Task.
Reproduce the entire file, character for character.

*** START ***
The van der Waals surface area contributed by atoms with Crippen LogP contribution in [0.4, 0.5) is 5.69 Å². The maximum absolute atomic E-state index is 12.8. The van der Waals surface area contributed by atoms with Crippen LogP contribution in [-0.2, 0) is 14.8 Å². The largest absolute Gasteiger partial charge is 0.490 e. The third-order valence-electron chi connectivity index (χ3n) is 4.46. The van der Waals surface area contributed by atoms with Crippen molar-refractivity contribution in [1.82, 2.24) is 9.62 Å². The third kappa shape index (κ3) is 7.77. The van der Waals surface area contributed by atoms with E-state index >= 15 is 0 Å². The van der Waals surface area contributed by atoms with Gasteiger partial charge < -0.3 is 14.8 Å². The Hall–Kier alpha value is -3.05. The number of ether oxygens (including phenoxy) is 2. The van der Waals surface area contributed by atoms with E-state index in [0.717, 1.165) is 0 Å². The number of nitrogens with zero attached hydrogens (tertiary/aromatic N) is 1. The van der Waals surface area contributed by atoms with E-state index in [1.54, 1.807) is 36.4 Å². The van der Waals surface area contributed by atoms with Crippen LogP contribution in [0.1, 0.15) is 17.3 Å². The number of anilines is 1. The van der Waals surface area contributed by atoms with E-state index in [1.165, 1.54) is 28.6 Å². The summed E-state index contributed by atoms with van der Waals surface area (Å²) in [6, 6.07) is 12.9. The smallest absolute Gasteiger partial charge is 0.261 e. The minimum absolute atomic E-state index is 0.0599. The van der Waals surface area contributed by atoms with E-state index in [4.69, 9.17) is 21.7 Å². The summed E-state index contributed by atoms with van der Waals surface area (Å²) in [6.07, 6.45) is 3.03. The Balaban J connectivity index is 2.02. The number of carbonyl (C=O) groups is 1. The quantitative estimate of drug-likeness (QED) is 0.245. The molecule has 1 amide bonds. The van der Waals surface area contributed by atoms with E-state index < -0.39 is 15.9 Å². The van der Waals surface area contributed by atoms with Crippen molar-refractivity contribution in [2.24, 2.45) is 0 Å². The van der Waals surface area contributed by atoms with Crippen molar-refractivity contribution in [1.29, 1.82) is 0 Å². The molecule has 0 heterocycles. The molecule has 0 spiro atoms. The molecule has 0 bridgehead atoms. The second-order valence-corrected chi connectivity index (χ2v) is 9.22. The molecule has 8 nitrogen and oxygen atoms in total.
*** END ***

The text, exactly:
The van der Waals surface area contributed by atoms with Crippen LogP contribution in [0.4, 0.5) is 5.69 Å². The maximum absolute atomic E-state index is 12.8. The van der Waals surface area contributed by atoms with Crippen LogP contribution in [-0.2, 0) is 14.8 Å². The largest absolute Gasteiger partial charge is 0.490 e. The third-order valence-electron chi connectivity index (χ3n) is 4.46. The van der Waals surface area contributed by atoms with Crippen molar-refractivity contribution in [1.82, 2.24) is 9.62 Å². The third kappa shape index (κ3) is 7.77. The van der Waals surface area contributed by atoms with E-state index >= 15 is 0 Å². The van der Waals surface area contributed by atoms with Gasteiger partial charge < -0.3 is 14.8 Å². The Hall–Kier alpha value is -3.05. The number of ether oxygens (including phenoxy) is 2. The van der Waals surface area contributed by atoms with E-state index in [0.717, 1.165) is 0 Å². The number of nitrogens with zero attached hydrogens (tertiary/aromatic N) is 1. The van der Waals surface area contributed by atoms with E-state index in [1.54, 1.807) is 36.4 Å². The van der Waals surface area contributed by atoms with Crippen LogP contribution in [0.1, 0.15) is 17.3 Å². The number of anilines is 1. The van der Waals surface area contributed by atoms with E-state index in [1.165, 1.54) is 28.6 Å². The summed E-state index contributed by atoms with van der Waals surface area (Å²) in [6, 6.07) is 12.9. The smallest absolute Gasteiger partial charge is 0.261 e. The minimum absolute atomic E-state index is 0.0599. The van der Waals surface area contributed by atoms with E-state index in [4.69, 9.17) is 21.7 Å². The summed E-state index contributed by atoms with van der Waals surface area (Å²) in [6.07, 6.45) is 3.03. The Balaban J connectivity index is 2.02. The number of carbonyl (C=O) groups is 1. The quantitative estimate of drug-likeness (QED) is 0.245. The molecule has 1 amide bonds. The van der Waals surface area contributed by atoms with E-state index < -0.39 is 15.9 Å². The van der Waals surface area contributed by atoms with Crippen molar-refractivity contribution in [2.24, 2.45) is 0 Å². The van der Waals surface area contributed by atoms with Crippen molar-refractivity contribution in [1.29, 1.82) is 0 Å². The molecule has 0 heterocycles. The molecule has 0 spiro atoms. The molecule has 0 bridgehead atoms. The second-order valence-corrected chi connectivity index (χ2v) is 9.22. The molecule has 8 nitrogen and oxygen atoms in total.